Largely due to the "restraint showed by the Chartists", this country escaped the tumult that swept a dozen European states in 1848. Rapport's vivid tour d'horizon reminds us of the dramatic birth-pangs associated with the arrival of modernity.
The first deaths in the Paris uprising occurred when "two beautiful prostitutes hoisted up their skirts and, taunting the troops with obscenities, dared them to fire. They were immediately cut down in a hail in bullets." Approximately 1,500 fatalities followed.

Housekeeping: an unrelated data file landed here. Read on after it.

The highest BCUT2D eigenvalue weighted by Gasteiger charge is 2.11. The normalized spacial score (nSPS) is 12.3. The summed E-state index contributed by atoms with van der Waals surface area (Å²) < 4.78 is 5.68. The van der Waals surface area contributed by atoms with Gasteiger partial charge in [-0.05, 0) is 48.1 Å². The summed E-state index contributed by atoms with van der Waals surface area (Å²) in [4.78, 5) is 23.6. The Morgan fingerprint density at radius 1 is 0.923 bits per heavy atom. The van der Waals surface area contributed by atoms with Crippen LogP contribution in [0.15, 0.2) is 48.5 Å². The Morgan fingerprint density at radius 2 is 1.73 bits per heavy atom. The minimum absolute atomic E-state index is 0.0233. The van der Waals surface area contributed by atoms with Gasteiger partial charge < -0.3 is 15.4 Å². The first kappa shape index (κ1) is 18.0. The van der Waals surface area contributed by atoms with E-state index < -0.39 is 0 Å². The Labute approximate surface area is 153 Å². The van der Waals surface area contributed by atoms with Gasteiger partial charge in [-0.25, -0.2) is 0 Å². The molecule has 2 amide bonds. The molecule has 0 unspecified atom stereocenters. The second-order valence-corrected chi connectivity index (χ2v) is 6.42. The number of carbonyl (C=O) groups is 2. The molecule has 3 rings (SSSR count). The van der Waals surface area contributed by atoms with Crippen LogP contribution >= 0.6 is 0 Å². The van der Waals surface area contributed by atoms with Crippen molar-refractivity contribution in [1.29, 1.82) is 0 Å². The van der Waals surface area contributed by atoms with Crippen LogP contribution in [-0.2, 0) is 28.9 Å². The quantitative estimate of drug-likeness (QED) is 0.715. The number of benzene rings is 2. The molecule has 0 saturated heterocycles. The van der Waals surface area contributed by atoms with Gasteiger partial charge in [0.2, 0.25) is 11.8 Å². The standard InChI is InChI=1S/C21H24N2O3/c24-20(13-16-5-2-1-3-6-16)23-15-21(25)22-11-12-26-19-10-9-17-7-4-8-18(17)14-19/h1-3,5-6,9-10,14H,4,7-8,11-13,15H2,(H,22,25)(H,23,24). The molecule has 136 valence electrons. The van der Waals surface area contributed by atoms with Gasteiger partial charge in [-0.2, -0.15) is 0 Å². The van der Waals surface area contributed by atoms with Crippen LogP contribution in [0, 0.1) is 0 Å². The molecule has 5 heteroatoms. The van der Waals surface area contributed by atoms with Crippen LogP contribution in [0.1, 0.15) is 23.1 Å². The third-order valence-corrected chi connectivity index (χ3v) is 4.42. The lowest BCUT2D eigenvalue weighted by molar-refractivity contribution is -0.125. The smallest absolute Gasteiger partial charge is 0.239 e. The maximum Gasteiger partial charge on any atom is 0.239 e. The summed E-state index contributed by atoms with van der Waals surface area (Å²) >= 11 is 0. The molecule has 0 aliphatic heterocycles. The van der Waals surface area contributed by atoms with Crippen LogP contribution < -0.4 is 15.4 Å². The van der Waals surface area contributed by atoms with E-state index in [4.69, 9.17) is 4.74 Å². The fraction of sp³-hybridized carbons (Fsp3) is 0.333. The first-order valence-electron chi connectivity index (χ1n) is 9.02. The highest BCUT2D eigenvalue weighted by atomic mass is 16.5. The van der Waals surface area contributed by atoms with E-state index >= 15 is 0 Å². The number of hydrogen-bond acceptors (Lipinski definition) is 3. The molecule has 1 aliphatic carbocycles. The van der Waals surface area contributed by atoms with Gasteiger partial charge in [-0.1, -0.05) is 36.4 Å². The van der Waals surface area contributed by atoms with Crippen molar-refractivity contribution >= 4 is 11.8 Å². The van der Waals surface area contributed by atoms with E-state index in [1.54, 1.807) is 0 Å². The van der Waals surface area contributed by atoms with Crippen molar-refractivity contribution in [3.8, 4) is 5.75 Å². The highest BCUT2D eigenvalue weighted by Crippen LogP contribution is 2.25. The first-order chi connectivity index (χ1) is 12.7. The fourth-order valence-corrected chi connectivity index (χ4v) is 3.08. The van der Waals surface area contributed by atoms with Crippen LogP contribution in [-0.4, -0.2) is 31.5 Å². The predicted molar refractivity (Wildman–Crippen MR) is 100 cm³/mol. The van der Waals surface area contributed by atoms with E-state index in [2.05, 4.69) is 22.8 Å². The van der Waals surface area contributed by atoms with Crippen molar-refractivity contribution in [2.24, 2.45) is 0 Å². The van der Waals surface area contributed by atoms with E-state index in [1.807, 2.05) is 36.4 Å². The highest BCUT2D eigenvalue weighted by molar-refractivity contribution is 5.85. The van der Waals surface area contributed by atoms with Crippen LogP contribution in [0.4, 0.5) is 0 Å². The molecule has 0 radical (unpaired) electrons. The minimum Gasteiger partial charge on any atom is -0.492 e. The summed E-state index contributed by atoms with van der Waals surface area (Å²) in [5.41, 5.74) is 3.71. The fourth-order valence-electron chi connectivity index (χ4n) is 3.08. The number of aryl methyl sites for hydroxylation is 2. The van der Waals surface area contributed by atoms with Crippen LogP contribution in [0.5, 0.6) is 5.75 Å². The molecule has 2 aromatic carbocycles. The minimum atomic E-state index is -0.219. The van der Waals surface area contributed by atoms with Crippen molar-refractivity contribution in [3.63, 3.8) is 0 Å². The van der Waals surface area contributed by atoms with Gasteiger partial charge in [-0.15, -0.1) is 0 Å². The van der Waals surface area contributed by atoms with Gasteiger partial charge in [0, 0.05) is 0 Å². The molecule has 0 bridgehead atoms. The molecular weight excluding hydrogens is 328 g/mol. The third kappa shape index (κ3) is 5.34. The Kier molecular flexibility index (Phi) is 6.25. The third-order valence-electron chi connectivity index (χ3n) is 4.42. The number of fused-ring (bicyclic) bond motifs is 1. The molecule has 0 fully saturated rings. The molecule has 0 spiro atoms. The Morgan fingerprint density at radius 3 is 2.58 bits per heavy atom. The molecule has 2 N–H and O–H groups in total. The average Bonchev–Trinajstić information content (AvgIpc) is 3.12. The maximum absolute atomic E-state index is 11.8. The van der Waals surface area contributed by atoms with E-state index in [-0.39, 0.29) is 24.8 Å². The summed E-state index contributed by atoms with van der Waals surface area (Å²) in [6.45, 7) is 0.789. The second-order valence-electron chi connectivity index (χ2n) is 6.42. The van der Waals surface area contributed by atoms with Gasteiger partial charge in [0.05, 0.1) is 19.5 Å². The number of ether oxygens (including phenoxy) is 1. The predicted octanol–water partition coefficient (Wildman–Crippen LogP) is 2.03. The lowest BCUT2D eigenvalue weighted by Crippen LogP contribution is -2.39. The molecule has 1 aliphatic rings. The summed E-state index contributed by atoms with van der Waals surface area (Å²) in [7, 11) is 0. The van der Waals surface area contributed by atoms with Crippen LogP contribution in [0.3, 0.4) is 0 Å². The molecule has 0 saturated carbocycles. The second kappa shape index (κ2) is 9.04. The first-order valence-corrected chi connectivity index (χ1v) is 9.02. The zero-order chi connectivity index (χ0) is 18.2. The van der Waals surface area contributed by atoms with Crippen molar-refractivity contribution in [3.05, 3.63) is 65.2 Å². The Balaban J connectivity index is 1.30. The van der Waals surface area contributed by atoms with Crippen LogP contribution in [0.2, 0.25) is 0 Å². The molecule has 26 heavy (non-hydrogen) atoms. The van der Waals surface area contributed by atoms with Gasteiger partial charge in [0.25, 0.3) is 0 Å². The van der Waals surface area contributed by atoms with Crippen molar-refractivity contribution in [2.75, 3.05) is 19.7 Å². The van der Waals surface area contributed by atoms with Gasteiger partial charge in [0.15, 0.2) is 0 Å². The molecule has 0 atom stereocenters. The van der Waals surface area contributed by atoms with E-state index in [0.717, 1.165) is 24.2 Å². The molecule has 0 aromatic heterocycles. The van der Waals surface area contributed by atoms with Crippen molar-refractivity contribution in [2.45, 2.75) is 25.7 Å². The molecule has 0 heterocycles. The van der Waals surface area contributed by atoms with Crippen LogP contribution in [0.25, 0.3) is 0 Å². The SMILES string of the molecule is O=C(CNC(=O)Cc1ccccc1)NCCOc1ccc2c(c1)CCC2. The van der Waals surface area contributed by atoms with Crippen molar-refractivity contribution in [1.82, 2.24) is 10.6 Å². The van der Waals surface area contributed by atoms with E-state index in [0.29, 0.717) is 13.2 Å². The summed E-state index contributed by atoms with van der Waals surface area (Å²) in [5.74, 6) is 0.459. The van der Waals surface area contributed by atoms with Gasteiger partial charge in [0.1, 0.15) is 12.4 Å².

In Rome, the moderate prime minister Count Pellegrino Rossi was fatally stabbed in the throat, but Pope Pius IX escaped dressed "in the cassock of a humble parish priest". If political complexities occasionally fog Rapport's exegesis, this remains an absorbing account of a phenomenon that seeded two world wars.Reuse content